If you’re a family searching for a home in Stevenage the chances are that you’ll need to rent from a private landlord. Shelter research in April found that there are no 2 bedroom homes on the market in Stevenage that a family earning the average income in the town could afford to buy, even if they already have a deposit saved up. So families searching for a home are likely to come across rented properties like this two bed on … Read more

Genesis: a new beginning?

While there’s a broad consensus that we need to build many more homes in England, the debate about the type of homes we should build – whether homes to buy, private rent or for social rent – is far from settled.* That’s perhaps why many people were shocked this week by the comments of the Chief Executive of Genesis, a not-for-profit housing association, who said that they would be moving away from the traditional model of building low rent homes … Read more

Will house building survive the next crash?

House prices are now above the peak they hit before the last recession. That crisis, caused in part by dodgy lending, was a disaster for many parts of our society and economy. House building was high among them with so many jobs lost and so many much-needed homes never built. Next time house prices fall though it will be even worse. House-building will be devastated.

From 2007 to 2009 the number of new homes started by private builders plunged 59%. … Read more

Zoning: American dreams or going Dutch?

The Chancellor is determined to get us building more homes. I’m genuinely convinced of that. What I’m much less convinced of it’s that his current set of reforms will let this happen at scale or that the homes that get built will be affordable to buy or rent for most people on normal wages.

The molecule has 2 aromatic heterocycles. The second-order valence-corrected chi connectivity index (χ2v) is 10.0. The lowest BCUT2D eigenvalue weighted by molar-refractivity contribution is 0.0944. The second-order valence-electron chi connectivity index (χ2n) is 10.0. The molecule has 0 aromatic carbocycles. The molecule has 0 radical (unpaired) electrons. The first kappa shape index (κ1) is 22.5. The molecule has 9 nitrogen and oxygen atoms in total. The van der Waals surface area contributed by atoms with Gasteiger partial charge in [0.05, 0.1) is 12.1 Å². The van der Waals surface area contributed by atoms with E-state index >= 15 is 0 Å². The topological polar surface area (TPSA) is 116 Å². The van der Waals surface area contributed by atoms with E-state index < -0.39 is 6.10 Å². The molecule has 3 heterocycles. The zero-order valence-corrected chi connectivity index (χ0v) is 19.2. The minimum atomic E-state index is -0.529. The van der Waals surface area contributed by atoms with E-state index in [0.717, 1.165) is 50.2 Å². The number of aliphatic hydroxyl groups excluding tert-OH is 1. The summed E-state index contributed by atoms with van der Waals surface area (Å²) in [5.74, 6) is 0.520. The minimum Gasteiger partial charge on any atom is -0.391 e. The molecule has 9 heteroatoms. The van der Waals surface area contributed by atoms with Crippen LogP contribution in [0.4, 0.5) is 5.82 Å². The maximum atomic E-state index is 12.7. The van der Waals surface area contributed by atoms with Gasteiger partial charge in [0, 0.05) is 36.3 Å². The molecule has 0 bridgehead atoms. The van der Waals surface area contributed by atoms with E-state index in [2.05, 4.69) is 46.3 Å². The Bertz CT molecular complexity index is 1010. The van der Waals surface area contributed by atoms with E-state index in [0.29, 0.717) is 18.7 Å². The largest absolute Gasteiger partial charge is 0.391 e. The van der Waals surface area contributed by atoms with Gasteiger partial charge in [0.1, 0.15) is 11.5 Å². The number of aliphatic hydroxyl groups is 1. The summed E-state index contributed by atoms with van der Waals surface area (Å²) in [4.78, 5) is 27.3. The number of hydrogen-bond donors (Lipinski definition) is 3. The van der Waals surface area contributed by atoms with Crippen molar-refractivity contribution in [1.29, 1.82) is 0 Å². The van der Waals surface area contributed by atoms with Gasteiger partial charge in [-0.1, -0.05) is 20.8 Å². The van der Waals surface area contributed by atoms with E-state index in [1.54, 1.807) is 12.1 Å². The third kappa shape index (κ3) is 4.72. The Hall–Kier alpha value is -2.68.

He’s certainly got the right language. When Shelter and KPMG put out our recommendations for how to get us building 250,000 new homes per year we … Read more

Who are we building homes for?

A non-existent block of flats just fully sold out. In five hours. The real thing will apparently rise out of the ground somewhere near London’s Canary Wharf in 2019, but right now it’s just a promotional image and a pile of cash for the developer.

And what cash these towers generate. Non-existent “studio flats” (that means one room) sold for £350,000, while non-existent three-bedroom flats sold for £1.25m: the developer will take a cash deposit now and the full … Read more

Osborne’s planning revolution

“Britain has been incapable of building enough homes”.

We often criticise the politicians of all parties on this blog, but on this point we strongly agree with George Osborne. But will he have the measures necessary to tackle this chronic problem? The Chancellor has announced some striking planning reforms to get more homes built:

A “zonal” approach to brownfield land, with the assumption of planning permission. A tougher approach to councils who drag their feet agreeing a Local Plan. Osborne… Read more